Sunday, January 30, 2011

King Arthur and Opportunity Cost

One of my favorite movies is the 2004  King Arthur (Clive Owen, Keira Knightley) Not only is it told with an interesting twist on the Arthurian legend but it also contains one of my favorite movie scenes of all time.

Arther and his knights are escorting a Roman noble and his family to safety ahead of the invading Saxons. They must complete this task to earn freedom from their servitude to Rome. In his benevolence, Arthur chooses to escort the noble's vassals in the evacuation. This act of kindness slows their escape dramatically--what with oxen pulling carts, elderly and nearly crippled peasants and the only horses belonging to Arthur and his knights.

Unencumbered and hungry for a fight the Saxons march all night and at a much more war-like pace. Finally, the Saxons are nearly upon Arthur and the procession as the escape route runs smack into a frozen lake in the mountain pass. With no way around, they must cross it--slowly, because the combined weight of too many knights in one spot may crack the ice and plunge them to their deaths.

Arthur sends the noble and the remaining procession forward to Hadrian's wall whilst he and his knights stand to battle the Saxons upon the frozen lake. Outnumbered 25-1, the knights prevail with only one casualty.

But what does this have to do with opportunity cost?

In its purest form, an opportunity cost is the loss of an alternative course of action that occurs when a different course of action is chosen. Most often we think of opportunity cost in terms of financial choices--investment, jobs, or even earning gold in WoW. But it also applies to Arthur in this movie scene.

His choice is to stand and fight despite being horribly outnumbered. His opportunity cost is that of moving closer to reaching safety at Hadrian's wall. Other choices were also eschewed--setting traps for the Saxons, waging guerrilla warfare against them as they marched, slowing the invaders so that the caravan could make it to safety, etc.

The Challenge

Similarly, our choices of how to earn gold in WoW are zero sum choices--the are mutually exclusive due to time. One cannot both gather herbs AND craft glyphs at the same time. The choice to do one or the other makes the one not chosen the opportunity cost of the other selection.

Because in WoW we can gather herbs and THEN go mill them, make ink, buy the parchment, craft the glyphs and list them in the AH many players get confused by thinking the materials did not cost them anything. No gold was actually expended, right? These players believe that since they gathered the materials themselves they "saved" the cost of purchasing them on the AH. And this line of thinking can also further degrade the AH economy by leading players to dramatically undercut auctions, which can hurt everyone.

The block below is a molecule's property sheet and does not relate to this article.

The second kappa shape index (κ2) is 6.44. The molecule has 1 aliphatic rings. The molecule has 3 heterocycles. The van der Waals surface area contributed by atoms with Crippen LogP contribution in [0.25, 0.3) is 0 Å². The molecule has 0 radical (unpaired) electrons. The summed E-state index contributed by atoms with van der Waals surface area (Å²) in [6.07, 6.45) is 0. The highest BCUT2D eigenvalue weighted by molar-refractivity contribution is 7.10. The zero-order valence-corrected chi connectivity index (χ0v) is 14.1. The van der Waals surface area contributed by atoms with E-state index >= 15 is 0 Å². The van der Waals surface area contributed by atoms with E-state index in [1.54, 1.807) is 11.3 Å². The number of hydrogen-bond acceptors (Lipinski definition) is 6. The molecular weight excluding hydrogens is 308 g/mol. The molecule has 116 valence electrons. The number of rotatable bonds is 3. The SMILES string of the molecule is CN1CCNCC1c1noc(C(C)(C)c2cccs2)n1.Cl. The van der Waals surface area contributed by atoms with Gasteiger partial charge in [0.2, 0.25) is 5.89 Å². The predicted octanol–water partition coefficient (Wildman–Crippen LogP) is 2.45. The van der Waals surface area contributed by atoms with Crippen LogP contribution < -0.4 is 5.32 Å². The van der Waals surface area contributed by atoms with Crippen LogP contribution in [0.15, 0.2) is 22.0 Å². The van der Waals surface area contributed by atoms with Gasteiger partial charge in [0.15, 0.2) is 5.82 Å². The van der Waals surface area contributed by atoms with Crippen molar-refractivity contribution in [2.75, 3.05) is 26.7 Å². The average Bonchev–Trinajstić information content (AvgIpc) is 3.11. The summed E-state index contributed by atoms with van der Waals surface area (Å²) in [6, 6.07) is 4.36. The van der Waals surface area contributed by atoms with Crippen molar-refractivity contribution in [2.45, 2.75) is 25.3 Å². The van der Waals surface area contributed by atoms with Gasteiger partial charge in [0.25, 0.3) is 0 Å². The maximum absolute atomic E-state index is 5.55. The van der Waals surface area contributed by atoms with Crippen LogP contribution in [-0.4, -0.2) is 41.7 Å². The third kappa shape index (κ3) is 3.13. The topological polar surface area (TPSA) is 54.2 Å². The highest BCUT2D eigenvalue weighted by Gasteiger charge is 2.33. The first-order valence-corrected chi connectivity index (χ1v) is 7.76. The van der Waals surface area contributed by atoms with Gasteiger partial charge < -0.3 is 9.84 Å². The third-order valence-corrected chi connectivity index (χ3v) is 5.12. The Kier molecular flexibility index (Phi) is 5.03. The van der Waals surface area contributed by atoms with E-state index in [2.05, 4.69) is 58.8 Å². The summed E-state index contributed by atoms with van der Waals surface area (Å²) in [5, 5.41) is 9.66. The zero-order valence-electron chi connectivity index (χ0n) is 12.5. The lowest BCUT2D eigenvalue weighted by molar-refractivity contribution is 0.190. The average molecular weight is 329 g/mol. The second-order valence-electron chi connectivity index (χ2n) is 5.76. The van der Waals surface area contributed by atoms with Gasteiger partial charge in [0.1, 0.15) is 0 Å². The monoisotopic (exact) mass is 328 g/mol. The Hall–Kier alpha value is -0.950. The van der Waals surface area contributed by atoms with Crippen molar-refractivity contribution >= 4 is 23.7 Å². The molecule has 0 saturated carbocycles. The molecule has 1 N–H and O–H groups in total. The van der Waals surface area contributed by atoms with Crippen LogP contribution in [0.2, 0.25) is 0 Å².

Here's a simple example using one stack of Elementium ore. Two players are involved, both starting at the SW auction house. Who earns more?

Two Paths Diverged in a Lonely Wood....
If Player A travels to Twilight Highlands and farms the Elementium himself he may spend a couple minutes flying in Stormwind to the portal, then port into the zone and fly around competing with bots or other farmers. Gathering this one stack of ore takes Player A 11 minutes overall. No actual gold left his coffers--he is instead out 11 minutes time.

Player B walks into the AH and buys a stack of Elementium ore for 80g, goes to the mailbox and collects it. 80g has left his purse and he also spent about 30 seconds buying and collecting this ore--we will say 1 minute.

From this point forward there is no difference in their experiences--both will prospect the ore, buy Jeweler's Settings, go to the forge in the Dwarven District, make their Carnelian Spikes, DE them, and list the products on the AH. Further, we will say the ore prospects into 9 Carnelian gems. Granted, in actual game experience any one of six basic gems will proc. Getting 9 gems from one stack of ore isn't unlikely--for the example we are saying we get all the same kind, and moreover, valuable Carnelians.

Each player spends 10g 80s on the Jeweler's Settings. Each player receives the same 9 Greater Celestial Essence upon DE'ing the Carnelian Spikes. The AH lists 54 auctions of Greater Celestial Essences ranging from 49g to 59g. Each player decides to list his Greater Celestial Essences at a price that should sell quickly. Each settles on 46g, below the lowest price in the AH, making the total listing worth 414g. These sell for each player in an hour or so. They each go to the mailbox and collect 393.2g (after the AH fees).